Reliving the NFL Draft With the Lions

Now with the Super Bowl over, another NFL season has come and gone. If you’re a Lions fan such as myself, you know this only means one thing: the Lions are now on the clock.


The excessive losses have taken their toll on many a football fans in Detroit. The Lions have missed the playoffs now for ten straight years. They haven’t had a winning season since 2001, but they were 9-7 and missed the playoffs on an account of a kick return by Chicago Bears KR R. W. McQuarters at the Silverdome in December 2000.


Had that game gone the other way, Detroit would have made the playoffs at 10-6, and many of the seasons in the previous decade, we would have probably been sent packing in the Wild Card Round. Instead, Lions’ owner and Chairman William Clay Ford Sr. cleaned house and hired Matt Millen at the urging of his son, Bill Jr. What took place was the worst-run franchise in football for all of the 2000s, culminating in the first ever 0-16 season in 2008. Matt Millen was fired after Week 3 and replaced by then-Chief Operations Officer Tom Lewand and then-Assistant General Manager Martin Mayhew. While Lewand inherited Millen’s role as President and Mayhew promoted to GM, the remaining thirteen games of the 2008 seasons were dubiously credited to Millen’s honor.


In that time, the Lions under Lewand and Mayhew have re-engineered the entire organization from top to bottom. Head Coach Rod Marinelli was dismissed the day after the season ended and was replaced by Jim Schwartz. Schwartz was given his first head coaching job after years as a Defensive Coordinator with the Tennessee Titans.


The Lions made swift personnel changes, signing free agent Linebacker Larry Foote (a hometown hero who played for Michigan), and trading overpaid DT Cory Redding to Seattle for Linebacker Julian Peterson, another hometown hero who played for Michigan State. They also let go of key personnel who didn’t live up to promise, such as Cornerbacks Leigh Bodden, Travis Fisher, and Brian Kelly, Free Safety Dwight Howard, and Right Tackle George Foster.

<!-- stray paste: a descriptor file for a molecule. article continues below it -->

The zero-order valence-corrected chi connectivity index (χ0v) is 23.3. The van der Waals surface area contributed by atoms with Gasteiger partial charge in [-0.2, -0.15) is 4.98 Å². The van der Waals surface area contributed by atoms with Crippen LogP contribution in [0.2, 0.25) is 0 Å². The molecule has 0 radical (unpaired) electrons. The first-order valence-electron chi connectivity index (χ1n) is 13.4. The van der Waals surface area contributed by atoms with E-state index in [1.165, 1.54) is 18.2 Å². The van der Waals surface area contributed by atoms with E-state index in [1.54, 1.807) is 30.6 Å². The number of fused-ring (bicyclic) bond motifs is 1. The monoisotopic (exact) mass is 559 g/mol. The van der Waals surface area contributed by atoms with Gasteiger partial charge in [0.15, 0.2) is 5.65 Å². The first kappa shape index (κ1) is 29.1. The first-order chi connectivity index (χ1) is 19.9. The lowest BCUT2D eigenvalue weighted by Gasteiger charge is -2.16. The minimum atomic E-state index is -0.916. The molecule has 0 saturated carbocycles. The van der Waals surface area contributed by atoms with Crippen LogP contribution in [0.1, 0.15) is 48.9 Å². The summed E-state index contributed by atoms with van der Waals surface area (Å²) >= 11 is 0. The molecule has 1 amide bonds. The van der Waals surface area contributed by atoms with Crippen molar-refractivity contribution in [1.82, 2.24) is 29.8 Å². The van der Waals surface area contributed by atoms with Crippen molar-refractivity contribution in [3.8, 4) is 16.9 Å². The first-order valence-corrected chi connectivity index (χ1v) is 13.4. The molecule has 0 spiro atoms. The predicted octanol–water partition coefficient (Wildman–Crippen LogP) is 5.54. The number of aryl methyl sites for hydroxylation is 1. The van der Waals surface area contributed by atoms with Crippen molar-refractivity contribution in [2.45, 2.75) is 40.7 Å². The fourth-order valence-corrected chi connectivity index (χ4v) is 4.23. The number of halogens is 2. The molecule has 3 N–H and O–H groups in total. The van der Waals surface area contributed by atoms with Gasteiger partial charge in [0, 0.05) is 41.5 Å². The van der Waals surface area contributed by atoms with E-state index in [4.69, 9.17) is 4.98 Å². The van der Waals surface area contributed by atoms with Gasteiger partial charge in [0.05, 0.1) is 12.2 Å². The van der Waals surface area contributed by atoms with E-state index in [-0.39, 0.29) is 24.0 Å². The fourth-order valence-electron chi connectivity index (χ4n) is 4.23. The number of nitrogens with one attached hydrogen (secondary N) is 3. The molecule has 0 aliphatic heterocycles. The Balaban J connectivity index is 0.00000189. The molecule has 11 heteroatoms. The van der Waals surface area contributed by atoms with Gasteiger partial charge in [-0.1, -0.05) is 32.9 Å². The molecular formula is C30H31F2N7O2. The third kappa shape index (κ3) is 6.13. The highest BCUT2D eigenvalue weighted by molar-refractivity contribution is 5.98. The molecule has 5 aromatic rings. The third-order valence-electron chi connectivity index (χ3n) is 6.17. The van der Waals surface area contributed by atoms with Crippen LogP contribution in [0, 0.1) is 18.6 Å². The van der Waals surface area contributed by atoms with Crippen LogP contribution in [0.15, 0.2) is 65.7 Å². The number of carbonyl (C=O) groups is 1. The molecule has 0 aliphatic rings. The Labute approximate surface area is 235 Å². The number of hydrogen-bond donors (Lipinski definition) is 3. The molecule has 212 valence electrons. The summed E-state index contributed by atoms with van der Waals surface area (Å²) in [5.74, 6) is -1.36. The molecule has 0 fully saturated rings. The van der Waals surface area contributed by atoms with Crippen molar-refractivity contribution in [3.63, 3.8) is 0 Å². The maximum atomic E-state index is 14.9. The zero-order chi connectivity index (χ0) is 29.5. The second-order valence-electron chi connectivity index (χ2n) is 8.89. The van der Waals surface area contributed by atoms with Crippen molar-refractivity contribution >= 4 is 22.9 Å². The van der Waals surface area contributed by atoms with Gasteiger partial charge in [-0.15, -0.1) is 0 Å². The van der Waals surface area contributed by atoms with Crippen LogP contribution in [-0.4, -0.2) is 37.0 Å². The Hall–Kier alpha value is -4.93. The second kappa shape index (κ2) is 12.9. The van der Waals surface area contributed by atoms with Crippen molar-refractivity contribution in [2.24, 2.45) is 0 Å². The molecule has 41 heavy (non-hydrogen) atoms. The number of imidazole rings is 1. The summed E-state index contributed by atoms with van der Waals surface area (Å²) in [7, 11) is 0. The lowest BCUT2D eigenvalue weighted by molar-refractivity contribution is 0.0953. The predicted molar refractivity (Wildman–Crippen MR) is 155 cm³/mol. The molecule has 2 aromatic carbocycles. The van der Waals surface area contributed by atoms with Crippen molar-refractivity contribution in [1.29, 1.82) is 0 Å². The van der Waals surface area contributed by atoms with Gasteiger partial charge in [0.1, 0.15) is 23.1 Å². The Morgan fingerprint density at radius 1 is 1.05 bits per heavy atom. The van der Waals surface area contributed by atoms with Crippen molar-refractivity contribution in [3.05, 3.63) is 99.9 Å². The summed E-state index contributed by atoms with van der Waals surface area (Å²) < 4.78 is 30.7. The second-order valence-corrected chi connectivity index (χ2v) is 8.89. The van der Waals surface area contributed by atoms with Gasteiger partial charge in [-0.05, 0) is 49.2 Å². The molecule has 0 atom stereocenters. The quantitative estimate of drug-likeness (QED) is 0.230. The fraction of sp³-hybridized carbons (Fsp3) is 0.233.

Of course, the biggest steal the Lions grabbed was a trade that sent their most productive Wide Receiver, Roy Williams to the Dallas Cowboys for a first-round pick and a third-round pick. The Lions, after obtaining the No.1 pick in the draft, selected Matthew Stafford, Quarterback out of Georgia, and then took Tight End Brandon Pettigrew with the No.20 pick they received from Dallas in the Roy Williams trade.


Time will tell whether or not Stafford and Pettigrew will pan out, or whether or not other picks such as Louis Delmas, Deandre Levy, Derrick Williams, and Aaron Brown will turn around. At one point in the 2009 season, it had been reported that if the draft had been done over again, four of the Lions’ draft picks (Stafford, Pettigrew, Delmas, and Levy) all would have gone in the first round.


But what time has told us already is how well past draft picks have done for the organization. These next few articles will feature 25 years of draft futility and utility; how well Lions’ first round draft picks have faired in the last quarter century.